Cliff Lee Stands Alone

I’m not exactly sure how Major League Baseball players feel about fame, but you can probably guess what they think about infamy. You want to leave your mark because of your greatness, not because of some asterisk or fluke or memorable gaffe.

Cliff Lee is a fine pitcher. Fine like diamonds, not like, say, a Subaru Justy. He’s been among the elite starting pitchers going on five straight seasons. And he’s is making history this season. But probably not the way he wants to.

I doubt that the recording of the win and reliance on ERA were the genesis of sabermetrics. But a lot of what exists here — both in the statistic and narrative format — is because of a disdain for traditional measures of what supposedly makes a pitcher good.

But allow me to depart from that for a moment, because Lee is accomplishing something that’s rarely seen: He’s been a dominant pitcher without earning many wins this year. It’s not that I like the win any more than anyone else, I just like the significance of the anomaly that we’re seeing.

As you probably know, Lee has just six wins on the season. But he has a 3.18 ERA, a 3.07 FIP, a 24.4%K rate, a 8.86 K/9 rate and a 1.13 WHIP. He’s thrown 198 innings, given up 196 hits and struck out 195 batters. That’s pretty good.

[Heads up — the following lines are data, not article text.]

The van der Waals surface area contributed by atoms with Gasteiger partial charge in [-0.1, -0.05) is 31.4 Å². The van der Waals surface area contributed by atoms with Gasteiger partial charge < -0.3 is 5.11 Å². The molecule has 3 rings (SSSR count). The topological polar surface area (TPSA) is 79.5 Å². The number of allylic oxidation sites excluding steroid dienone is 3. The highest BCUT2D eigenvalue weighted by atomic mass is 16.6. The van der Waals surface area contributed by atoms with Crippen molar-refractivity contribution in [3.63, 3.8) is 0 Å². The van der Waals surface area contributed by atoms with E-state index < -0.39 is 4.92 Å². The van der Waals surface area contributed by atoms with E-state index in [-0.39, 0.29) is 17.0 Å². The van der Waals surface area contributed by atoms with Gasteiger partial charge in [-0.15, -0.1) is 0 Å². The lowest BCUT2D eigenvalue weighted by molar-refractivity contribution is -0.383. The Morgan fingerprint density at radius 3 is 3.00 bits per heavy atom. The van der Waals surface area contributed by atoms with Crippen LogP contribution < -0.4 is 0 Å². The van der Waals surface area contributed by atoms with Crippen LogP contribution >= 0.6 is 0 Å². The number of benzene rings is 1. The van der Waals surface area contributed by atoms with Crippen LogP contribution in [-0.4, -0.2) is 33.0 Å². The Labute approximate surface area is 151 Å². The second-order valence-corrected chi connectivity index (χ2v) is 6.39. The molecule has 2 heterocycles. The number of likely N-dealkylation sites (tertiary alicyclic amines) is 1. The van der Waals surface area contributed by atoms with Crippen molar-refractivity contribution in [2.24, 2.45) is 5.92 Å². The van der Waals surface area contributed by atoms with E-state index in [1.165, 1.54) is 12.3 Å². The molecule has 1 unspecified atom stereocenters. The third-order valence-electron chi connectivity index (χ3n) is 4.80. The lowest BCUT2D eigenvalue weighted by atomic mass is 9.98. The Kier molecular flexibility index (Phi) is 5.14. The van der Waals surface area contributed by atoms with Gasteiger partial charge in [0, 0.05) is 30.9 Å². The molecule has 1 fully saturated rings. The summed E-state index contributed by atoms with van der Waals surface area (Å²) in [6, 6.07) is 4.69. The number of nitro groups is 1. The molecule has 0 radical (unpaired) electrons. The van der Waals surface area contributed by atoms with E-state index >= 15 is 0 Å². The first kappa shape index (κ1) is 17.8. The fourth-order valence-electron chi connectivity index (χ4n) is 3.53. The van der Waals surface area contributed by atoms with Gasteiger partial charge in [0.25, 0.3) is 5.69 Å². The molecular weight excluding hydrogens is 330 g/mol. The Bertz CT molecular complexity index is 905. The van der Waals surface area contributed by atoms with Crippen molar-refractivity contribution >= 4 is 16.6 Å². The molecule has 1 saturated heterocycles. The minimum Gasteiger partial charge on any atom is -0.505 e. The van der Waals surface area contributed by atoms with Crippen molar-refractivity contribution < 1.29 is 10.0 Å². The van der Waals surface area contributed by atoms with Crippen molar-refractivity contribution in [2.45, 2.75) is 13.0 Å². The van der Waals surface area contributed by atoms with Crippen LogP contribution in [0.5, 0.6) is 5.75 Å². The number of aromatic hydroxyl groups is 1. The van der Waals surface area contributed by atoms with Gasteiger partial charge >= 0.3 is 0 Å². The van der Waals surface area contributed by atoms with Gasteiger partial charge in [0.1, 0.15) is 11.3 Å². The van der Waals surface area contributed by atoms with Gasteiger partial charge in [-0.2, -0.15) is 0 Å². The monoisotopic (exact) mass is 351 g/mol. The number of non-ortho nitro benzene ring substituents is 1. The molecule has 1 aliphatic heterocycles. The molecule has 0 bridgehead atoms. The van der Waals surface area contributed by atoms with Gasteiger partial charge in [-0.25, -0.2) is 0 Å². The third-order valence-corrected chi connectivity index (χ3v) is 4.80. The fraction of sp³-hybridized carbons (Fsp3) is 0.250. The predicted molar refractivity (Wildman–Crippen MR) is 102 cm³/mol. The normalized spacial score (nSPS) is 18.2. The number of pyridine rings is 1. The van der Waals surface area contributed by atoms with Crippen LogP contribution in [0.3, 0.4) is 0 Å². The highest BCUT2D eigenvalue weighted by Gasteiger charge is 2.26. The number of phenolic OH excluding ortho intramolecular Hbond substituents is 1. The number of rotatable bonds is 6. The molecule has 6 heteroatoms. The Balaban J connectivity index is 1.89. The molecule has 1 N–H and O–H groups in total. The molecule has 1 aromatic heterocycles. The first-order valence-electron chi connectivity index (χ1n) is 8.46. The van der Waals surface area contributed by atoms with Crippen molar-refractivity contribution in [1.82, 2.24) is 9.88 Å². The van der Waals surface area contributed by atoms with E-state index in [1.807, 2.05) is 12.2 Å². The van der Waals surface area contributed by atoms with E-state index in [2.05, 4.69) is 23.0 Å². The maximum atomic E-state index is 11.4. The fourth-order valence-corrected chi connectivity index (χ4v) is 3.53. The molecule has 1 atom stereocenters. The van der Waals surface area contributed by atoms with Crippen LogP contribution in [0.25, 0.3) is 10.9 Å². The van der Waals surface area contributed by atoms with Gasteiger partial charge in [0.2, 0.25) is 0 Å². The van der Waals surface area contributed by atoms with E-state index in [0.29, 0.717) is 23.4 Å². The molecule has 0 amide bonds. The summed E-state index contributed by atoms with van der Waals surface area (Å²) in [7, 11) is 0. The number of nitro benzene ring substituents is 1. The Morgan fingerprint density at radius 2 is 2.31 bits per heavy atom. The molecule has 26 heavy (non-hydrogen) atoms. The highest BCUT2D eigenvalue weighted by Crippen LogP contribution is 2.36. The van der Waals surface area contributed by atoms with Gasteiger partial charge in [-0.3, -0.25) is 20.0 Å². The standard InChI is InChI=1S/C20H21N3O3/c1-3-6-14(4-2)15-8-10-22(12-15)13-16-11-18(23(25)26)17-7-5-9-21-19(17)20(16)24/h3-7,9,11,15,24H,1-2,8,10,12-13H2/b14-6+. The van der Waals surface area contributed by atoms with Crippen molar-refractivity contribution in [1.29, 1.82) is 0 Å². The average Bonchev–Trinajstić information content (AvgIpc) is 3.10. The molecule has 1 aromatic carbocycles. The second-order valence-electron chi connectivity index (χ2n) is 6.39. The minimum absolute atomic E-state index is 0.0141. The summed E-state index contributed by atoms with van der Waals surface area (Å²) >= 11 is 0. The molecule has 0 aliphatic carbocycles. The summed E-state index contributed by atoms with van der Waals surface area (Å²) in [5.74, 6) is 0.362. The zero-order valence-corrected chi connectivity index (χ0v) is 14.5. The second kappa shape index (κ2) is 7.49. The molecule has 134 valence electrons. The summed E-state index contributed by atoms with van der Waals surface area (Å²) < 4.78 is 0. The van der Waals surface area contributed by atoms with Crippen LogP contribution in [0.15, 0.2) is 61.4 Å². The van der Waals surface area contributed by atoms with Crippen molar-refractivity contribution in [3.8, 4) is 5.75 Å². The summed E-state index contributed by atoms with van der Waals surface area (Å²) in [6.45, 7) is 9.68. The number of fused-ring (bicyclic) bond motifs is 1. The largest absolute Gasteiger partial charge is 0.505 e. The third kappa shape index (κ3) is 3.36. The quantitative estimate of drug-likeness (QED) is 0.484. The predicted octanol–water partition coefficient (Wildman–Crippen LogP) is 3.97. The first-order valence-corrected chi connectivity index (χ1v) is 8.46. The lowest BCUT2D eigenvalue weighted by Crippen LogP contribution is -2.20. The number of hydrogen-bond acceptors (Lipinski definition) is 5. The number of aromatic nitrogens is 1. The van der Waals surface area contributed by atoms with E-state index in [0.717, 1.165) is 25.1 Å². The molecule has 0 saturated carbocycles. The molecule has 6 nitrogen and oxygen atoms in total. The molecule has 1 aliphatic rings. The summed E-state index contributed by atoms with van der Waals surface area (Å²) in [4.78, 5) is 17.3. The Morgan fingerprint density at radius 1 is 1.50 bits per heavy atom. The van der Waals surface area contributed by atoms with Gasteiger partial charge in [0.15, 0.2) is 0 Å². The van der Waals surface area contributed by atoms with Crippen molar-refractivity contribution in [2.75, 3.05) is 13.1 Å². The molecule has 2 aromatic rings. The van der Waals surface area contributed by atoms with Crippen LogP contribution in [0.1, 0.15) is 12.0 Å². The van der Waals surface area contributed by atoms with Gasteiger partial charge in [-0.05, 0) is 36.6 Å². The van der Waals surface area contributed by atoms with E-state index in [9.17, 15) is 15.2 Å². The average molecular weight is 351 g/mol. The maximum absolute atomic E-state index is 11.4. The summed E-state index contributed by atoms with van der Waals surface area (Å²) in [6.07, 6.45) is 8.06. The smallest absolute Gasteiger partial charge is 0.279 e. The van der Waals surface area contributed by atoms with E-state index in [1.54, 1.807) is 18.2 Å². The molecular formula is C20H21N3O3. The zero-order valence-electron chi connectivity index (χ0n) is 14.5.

His 4.8 WAR ties him with Zack Greinke and Yu Darvish. It’s just a hair behind Clayton Kershaw and Chris Sale, and just a tad ahead of the likes of Johnny Cueto, David Price, R.A. Dickey,and Stephen Strasburg. The average number of wins of the top 10 in WAR (sans Lee) is 16.

Lee has been so good in every way you would want a starting pitcher to be good. And looking at the leaderboard, his record sticks out like Ron Paul at Comicon.

Just how unique is Lee’s season? Using the inherently wonderful tools at Baseball-Reference.com, I looked at starting pitchers who qualify for the ERA title, have six wins or fewer and have a K/9 rate of 8.5 or better. I found three pitchers: Bud Norris twice (2011 and 2012), Andy Benes (1994) and Lee.

If we take out strikeouts and focus on pitchers with 3.20 ERA or lower who tallied six or fewer wins, we get John Dopson and Joe Magrane in 1988, Jose DeLeon in 1991 and Fred Glade in 1905.

But if we look for pitchers with a 3.20 ERA or less, a K/9 rate of 8.5 or more and six or fewer wins, there’s Cliff Lee — all alone. He could be the only player to pull it off.

What’s particularly interesting is he can even win another game and still be the king of Fantastic-Pitchers-Who-Can’t-Win Island. And if he wins eight games? He joins Curt Schilling (2003) and Nolan Ryan (1987). That’s some interesting company.

There will no doubt be talking heads who refer to Lee and his inability to pitch just well enough to win. It probably doesn’t matter if he wins six or if he’d won 10. The season has been weird enough to deposit him right there in that steaming heap of hogwash.  But for Lee’s part, I hope he gets two more starts. And I hope he wins both, just so he can have some company to share his misery.